Groundbreaking Food Gardens comes to the Toronto Botanical Garden

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In early June I had the opportunity to visit the Toronto Botanical Garden (TBG) to give a seminar on the topic of my latest book, Groundbreaking Food Gardens. The TBG occupies about four acres of urban Toronto and features a series of contemporary, themed gardens whose purpose is to provide both beauty and education to those that stroll along the paths. Admission is free, but members to the gardens enjoy certain privileges such as access to the world-class horticultural library.

My visit coincided with the last hurrah of the tulips, and just in time for the early perennials (oh, the peonies!), alliums, and lilacs. My interest tends to lean towards food gardening and I was rather anxious to check out the Teaching Garden (for the children’s camps and courses) and the famed Kitchen Garden. Paul Zammit, the Nancy Eaton Director of Horticulture, and perhaps the most enthusiastic gardener to ever walk the earth, gave me the grand tour.

Each year, the Kitchen Garden highlights a certain cuisine or region, growing a range of vegetables, herbs, and edibles flowers from the selected area. Yet, in 2014, they decided to use their six large raised beds to spotlight six plans from Groundbreaking Food Gardens!

Garden plans from Groundbreaking Food Gardens!

Garden plans from Groundbreaking Food Gardens!

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The TBG chose to recreate the following designs:

Mark Cullen’s Beat the Grocery Bill: Mark is widely known as ‘Canada’s Garden Guru’ and in his plan he encourages gardeners to focus on growing food plants that are both high yielding and high value. For example, he includes a T-bar trellised bed of raspberries. Have you seen the price of organic raspberries? Growing your own highly perishable raspberries on a sturdy trellis will save you money and keep the rambling plants under control. Mark also suggests including annual flowers and herbs in a vegetable garden as they will attract the good bugs and pollinators, as well as provide blooms for fresh-cut bouquets.

Marjorie Harris’ Partially Shaded Vegetables: Marjorie lives and gardens in downtown Toronto where maturing trees have left her property with increasing shade that deepens every year. Therefore, she has learned how to grow food in less than ideal light conditions. As a talented garden designer, Marjorie has created a beautiful, but functional, checkerboard plot by staggering light coloured stepping stones. The stones serve several purposes. First, they make comfy perches for seeding, tending and harvesting the crops. Second, they absorb heat and reflect light back to the plants. Finally, they look fabulous! In the TBG Kitchen Garden (shown in our feature photo), the bed is raised and therefore the stones won’t be used for stepping, but will still absorb heat and reflect light. (Plus, Paul found them from a construction site and upcycled them in the TBG gardens!)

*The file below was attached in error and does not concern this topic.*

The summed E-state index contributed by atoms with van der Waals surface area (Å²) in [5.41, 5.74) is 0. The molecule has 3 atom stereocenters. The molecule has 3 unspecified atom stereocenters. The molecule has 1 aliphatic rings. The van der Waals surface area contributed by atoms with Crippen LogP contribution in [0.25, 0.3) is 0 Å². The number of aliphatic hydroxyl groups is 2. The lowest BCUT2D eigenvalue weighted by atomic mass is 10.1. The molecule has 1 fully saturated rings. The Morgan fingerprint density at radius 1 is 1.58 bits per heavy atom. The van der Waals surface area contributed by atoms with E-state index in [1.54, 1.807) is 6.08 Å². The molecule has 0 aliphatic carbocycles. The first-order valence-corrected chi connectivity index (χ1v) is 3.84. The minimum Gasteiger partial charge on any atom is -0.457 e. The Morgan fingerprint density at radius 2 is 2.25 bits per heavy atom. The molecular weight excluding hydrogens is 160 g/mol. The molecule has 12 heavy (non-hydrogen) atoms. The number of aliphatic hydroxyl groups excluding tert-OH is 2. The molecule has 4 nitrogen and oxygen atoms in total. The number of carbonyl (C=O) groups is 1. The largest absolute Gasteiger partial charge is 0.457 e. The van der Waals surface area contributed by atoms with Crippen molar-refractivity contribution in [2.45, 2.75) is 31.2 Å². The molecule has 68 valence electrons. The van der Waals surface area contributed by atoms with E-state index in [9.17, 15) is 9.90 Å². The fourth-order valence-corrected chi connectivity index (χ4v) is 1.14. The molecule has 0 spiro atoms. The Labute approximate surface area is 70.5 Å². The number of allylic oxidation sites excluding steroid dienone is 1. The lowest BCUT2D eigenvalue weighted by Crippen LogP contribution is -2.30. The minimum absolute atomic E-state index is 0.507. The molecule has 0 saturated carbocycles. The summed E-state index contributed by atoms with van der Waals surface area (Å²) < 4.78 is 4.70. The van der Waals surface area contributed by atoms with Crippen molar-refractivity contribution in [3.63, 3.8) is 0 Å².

Kathy Martin’s Urban Shade Garden: Continuing the theme of shade – especially as two of the TBG’s Kitchen Garden beds are quite shaded – Kathy offers solutions to gardeners who deal with both small spaces and partial shade. Her own tiny urban plot is located in Boston and she has learned to make smart plant choices to ensure a bountiful harvest. In less than ideal light, she uses leafy greens, quick-growing beans and dwarf peas. If you must have tomatoes, opt for cherry types over large-fruited varieties, which are more likely to produce a decent harvest.

Paul Zammit’s Pollinator Friendly Plot: Not only is Paul the Director of Horticulture at the TBG, but he’s also a garden whiz, sharing his love of gardening with any and everyone who visits the gardens! As we walked along the many gardens at the TBG, at least half a dozen visitors stopped us to ask him questions and he was always so happy to take a few minutes and chat. Inspiring! In his garden plan, Paul encourages home gardeners to think beyond their own needs as they plan their vegetable gardens and also to consider the pollinators and beneficial insects. Of course, this is in our own best interest as these important creatures will boost yield and help prevent pest problems. Paul’s plot in the Kitchen Garden also includes several vertical structures to demonstrate how growing up can save serious garden space – especially important in small space urban gardens – and reduce insect and disease issues.

Consider growing up if you are gardening in a small space!

Consider growing up if you are gardening in a small space!

Steven Biggs’ Fig Pig Patio: Steven Biggs is a fig pig. And thanks to Steven’s widespread seminars and workshops, many other gardeners across Canada and the U.S. are learning the joy – and ease – of growing fabulous figs. In his plan, Steven combines figs with other ornamental edibles like Swiss chard, lavender and cardoon to create a lovely border to a patio, deck or pathway. Steven’s love of figs goes way back to when he started his first fig tree from a cutting 25 years ago — and he’s never looked back.

Niki Jabbour’s Year Round Vegetable Garden: The TBG also included my plan for a Year Round Veggie Garden, concentrating on cool and cold-season veggies like mizuna, mustards, and other salad crops. This bed will really come into its own when summer morphs into fall and the bed can be topped with a winter structure like a mini hoop tunnel. Meanwhile, however, a few other elements from Groundbreaking Food Gardens have been recreated in this space. At one end of the bed the TBG has included Doug Oster’s clever technique for trellising tomatoes. Check out the sturdy wooden stakes with diagonal string to support the vining tomato plants. Can’t wait to watch the vigorous vines climb up these structures!

What are your secrets for creating a groundbreaking food garden?

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